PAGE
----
On Sat, 11 Jun 2005, Eric Mahurin wrote:

> --- "Ara.T.Howard" <Ara.T.Howard / noaa.gov> wrote:
>
>>    TWENTY_SIX_KEWORDS_AT_ONCE = ('a' .. 'z').to_a
>>
>>    def method argv
>>      pa = parsearges(argv){
>>        required_argument 'foobar'
>>        keywords TWENTY_SIX_KEWORDS_AT_ONCE
>>      }
>>    end
>
> I could see this being useful.  But, I don't care for
> additional "type" checking over what the code already does.

well, me too for the most part and i rarely use the the :type/:ducktype
options myself - but i do use them at times...

> So you just want the check to occur earlier than when the code
> makes the check.  That sounds like a reasonable usage when the
> method can take a very long time (> a few minutes).

exactly.  i end up with stuff like that alot around here...

> Maybe you could think of duck-typing as when functionally a method doesn't
> need to categorize the "type" of any of its arguments or overconstrain what
> its argument capabilities should be.  Implementation-wise, you may use
> respond_to?, class, etc but it should have equivalent functionality to some
> implementation that didn't use these.  I think this early checking you do
> would just be an implementation thing.  Another case I can think of is when
> you might have a more efficient (i.e. C) implementation for a specific
> class.

this seems more or less correct...  i haven't considered it quite that way.

> class.  For example, if you wanted to make a duck-typed Regexp class, you
> might special case the String class:
>
> def Regexp
> def match(sequence)
>    if String===sequence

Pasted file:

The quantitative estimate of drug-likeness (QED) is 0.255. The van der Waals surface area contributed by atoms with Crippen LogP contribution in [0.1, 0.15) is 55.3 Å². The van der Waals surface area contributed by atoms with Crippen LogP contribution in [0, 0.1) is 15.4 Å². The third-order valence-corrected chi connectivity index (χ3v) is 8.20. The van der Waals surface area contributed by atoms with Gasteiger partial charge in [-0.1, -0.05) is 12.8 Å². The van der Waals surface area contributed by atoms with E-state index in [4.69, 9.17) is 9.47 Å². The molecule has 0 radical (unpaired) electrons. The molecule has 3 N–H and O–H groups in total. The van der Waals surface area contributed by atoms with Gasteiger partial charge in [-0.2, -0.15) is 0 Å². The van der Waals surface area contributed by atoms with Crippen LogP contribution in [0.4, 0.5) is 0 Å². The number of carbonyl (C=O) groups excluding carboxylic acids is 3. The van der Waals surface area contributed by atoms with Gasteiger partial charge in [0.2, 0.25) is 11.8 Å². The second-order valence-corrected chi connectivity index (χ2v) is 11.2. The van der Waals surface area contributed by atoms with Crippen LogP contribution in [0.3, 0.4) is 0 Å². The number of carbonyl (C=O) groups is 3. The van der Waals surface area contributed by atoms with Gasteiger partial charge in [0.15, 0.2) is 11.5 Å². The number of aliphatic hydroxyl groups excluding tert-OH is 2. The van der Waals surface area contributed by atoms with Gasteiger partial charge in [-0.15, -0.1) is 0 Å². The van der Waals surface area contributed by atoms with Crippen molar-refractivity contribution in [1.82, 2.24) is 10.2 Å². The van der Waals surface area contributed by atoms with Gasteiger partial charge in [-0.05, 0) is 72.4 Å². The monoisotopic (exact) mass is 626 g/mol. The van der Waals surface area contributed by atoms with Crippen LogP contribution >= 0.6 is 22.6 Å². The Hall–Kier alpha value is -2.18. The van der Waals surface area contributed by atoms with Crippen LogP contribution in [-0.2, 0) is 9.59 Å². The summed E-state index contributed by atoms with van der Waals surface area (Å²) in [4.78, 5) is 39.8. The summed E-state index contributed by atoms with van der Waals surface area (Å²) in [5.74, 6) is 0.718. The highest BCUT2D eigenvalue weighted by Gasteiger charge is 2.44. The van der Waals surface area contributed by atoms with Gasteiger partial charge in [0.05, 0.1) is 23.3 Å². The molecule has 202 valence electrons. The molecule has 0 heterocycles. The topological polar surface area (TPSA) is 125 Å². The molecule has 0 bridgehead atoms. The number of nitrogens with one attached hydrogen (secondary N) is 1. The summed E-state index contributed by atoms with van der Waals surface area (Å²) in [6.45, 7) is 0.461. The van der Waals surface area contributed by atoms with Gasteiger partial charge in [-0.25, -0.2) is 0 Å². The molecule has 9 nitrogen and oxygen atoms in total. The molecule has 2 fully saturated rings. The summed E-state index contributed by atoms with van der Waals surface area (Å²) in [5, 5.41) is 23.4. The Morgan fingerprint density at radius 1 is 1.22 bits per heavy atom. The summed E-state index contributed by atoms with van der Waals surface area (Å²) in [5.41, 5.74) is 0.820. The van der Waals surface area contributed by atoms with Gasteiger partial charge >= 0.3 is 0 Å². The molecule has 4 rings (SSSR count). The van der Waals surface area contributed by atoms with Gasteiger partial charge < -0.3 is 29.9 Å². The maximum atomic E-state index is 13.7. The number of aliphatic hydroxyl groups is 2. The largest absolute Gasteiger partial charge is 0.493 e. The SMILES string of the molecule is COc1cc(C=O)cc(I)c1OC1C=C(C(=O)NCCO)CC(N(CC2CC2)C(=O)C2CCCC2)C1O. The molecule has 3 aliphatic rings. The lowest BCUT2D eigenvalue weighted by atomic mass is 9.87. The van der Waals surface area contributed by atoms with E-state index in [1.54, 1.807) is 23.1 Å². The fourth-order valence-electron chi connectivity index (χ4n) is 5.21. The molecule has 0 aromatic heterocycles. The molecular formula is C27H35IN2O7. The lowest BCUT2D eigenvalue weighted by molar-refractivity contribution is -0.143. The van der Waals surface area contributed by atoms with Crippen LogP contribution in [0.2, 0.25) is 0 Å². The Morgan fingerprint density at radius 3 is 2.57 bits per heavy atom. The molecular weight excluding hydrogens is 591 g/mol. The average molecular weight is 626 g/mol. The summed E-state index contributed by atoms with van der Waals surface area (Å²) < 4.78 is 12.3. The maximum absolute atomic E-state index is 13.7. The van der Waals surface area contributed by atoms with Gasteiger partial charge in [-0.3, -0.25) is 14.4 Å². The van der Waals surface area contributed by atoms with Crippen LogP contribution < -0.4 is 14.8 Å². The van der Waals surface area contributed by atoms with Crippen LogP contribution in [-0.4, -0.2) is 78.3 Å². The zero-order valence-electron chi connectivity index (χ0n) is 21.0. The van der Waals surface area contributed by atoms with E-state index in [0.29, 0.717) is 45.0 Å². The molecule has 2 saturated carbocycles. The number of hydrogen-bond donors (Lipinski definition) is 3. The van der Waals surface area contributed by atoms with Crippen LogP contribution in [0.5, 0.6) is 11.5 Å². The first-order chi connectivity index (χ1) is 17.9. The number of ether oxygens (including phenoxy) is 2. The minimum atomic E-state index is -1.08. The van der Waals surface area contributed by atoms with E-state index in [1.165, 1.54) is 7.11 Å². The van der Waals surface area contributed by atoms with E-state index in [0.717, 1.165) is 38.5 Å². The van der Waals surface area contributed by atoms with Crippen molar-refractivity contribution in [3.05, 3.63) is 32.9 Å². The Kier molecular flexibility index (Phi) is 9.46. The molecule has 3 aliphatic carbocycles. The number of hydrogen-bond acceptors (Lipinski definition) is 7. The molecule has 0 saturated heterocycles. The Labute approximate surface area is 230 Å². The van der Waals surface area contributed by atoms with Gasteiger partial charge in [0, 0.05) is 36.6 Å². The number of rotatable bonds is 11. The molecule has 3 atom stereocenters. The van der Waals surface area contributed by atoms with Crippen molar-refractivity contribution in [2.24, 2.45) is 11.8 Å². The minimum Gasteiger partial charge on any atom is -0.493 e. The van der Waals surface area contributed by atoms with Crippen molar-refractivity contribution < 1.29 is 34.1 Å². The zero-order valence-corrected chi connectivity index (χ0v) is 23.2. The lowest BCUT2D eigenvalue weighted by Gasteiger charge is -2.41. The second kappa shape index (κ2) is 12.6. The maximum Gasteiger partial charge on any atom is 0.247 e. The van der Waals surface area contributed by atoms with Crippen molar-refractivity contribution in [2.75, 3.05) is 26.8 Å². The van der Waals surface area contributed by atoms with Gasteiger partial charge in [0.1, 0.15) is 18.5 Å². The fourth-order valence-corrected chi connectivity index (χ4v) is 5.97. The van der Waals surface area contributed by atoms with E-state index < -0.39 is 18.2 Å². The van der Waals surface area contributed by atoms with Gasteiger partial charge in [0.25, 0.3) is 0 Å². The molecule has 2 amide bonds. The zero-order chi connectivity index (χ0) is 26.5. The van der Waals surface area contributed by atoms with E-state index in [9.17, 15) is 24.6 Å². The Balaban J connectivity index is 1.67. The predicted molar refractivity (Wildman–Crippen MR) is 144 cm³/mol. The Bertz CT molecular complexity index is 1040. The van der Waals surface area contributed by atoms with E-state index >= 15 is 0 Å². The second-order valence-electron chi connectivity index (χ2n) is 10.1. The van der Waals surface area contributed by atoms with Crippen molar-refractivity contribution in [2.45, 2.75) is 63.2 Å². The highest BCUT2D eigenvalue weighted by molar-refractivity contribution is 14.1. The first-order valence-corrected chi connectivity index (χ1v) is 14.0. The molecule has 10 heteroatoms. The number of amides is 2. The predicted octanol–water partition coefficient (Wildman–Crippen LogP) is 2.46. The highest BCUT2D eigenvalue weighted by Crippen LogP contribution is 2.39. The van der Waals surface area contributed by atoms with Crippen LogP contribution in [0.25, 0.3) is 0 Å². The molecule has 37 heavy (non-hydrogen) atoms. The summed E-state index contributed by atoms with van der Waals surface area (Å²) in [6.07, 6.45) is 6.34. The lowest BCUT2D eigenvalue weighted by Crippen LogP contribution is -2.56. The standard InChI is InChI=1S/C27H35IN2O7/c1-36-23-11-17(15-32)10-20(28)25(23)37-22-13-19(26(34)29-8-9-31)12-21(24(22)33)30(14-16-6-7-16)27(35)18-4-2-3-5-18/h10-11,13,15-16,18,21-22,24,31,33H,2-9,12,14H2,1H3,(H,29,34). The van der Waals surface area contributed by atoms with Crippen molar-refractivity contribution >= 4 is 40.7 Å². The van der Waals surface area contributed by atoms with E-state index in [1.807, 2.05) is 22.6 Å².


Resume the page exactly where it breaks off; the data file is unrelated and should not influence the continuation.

>        super # fast C implementation
>    else
>        # a less efficient pure duck-typed implementation
>    end
> end
> end
>
> I think it would be great if more of the built-in classes were duck-typed
> like this.

at first glance this sounds o.k. - but i think i would lead to many sublte
errors like we see in perl.  that may sound like i'm contra-dicting myself;
after all, i use duck typing all the time.  but there is a big difference
between user written code and language level libs : namely that i know with
great certainty the environment much of my code runs in.  for instance i might
know that only i will ever use it ;-)  that's not the case with built-ins
though and i, for one, am glad '0' will never act like 0.  i conceed that
there are some cases where it would might make sense though - it should just
be considered very very carefully for core code.

cheers.

-a
-- 
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| email :: ara [dot] t [dot] howard [at] noaa [dot] gov
| phone :: 303.497.6469
| My religion is very simple.  My religion is kindness.
| --Tenzin Gyatso
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